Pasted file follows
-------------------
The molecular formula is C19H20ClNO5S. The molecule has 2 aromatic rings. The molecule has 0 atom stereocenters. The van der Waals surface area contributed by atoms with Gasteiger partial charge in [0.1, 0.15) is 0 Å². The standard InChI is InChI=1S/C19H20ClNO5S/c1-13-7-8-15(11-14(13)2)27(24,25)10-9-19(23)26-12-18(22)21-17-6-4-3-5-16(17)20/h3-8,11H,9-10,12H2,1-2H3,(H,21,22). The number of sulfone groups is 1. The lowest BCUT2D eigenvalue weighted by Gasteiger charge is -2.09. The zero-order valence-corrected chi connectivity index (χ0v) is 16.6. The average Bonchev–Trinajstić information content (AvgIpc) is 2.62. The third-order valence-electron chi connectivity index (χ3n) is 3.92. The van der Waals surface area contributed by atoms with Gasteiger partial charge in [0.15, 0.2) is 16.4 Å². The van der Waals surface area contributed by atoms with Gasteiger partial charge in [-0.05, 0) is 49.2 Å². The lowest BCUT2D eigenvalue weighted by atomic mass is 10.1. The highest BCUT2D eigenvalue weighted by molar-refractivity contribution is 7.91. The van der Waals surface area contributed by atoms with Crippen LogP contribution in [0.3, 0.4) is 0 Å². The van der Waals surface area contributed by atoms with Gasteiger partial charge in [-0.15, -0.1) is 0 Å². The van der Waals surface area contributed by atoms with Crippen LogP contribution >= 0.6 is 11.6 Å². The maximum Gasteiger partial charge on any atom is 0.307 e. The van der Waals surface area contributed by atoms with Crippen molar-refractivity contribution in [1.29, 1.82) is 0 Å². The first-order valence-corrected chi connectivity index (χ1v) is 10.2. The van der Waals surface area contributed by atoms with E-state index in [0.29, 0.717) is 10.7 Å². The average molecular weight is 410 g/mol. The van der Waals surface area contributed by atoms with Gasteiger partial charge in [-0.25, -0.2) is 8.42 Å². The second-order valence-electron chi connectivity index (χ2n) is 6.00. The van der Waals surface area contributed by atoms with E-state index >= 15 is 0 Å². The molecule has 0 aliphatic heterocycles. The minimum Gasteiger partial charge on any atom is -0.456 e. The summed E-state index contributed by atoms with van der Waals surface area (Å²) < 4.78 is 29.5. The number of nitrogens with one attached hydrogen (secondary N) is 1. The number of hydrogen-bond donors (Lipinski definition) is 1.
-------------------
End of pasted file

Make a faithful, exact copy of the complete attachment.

The molecular formula is C19H20ClNO5S. The molecule has 2 aromatic rings. The molecule has 0 atom stereocenters. The van der Waals surface area contributed by atoms with Gasteiger partial charge in [0.1, 0.15) is 0 Å². The standard InChI is InChI=1S/C19H20ClNO5S/c1-13-7-8-15(11-14(13)2)27(24,25)10-9-19(23)26-12-18(22)21-17-6-4-3-5-16(17)20/h3-8,11H,9-10,12H2,1-2H3,(H,21,22). The number of sulfone groups is 1. The lowest BCUT2D eigenvalue weighted by Gasteiger charge is -2.09. The zero-order valence-corrected chi connectivity index (χ0v) is 16.6. The average Bonchev–Trinajstić information content (AvgIpc) is 2.62. The third-order valence-electron chi connectivity index (χ3n) is 3.92. The van der Waals surface area contributed by atoms with Gasteiger partial charge in [0.15, 0.2) is 16.4 Å². The van der Waals surface area contributed by atoms with Gasteiger partial charge in [-0.05, 0) is 49.2 Å². The lowest BCUT2D eigenvalue weighted by atomic mass is 10.1. The highest BCUT2D eigenvalue weighted by molar-refractivity contribution is 7.91. The van der Waals surface area contributed by atoms with Crippen LogP contribution in [0.3, 0.4) is 0 Å². The van der Waals surface area contributed by atoms with Gasteiger partial charge in [-0.15, -0.1) is 0 Å². The van der Waals surface area contributed by atoms with Crippen LogP contribution >= 0.6 is 11.6 Å². The maximum Gasteiger partial charge on any atom is 0.307 e. The van der Waals surface area contributed by atoms with Crippen molar-refractivity contribution in [1.29, 1.82) is 0 Å². The first-order valence-corrected chi connectivity index (χ1v) is 10.2. The van der Waals surface area contributed by atoms with E-state index in [0.29, 0.717) is 10.7 Å². The average molecular weight is 410 g/mol. The van der Waals surface area contributed by atoms with Gasteiger partial charge in [-0.25, -0.2) is 8.42 Å². The second-order valence-electron chi connectivity index (χ2n) is 6.00. The van der Waals surface area contributed by atoms with E-state index >= 15 is 0 Å². The molecule has 0 aliphatic heterocycles. The minimum Gasteiger partial charge on any atom is -0.456 e. The summed E-state index contributed by atoms with van der Waals surface area (Å²) < 4.78 is 29.5. The number of nitrogens with one attached hydrogen (secondary N) is 1. The number of hydrogen-bond donors (Lipinski definition) is 1.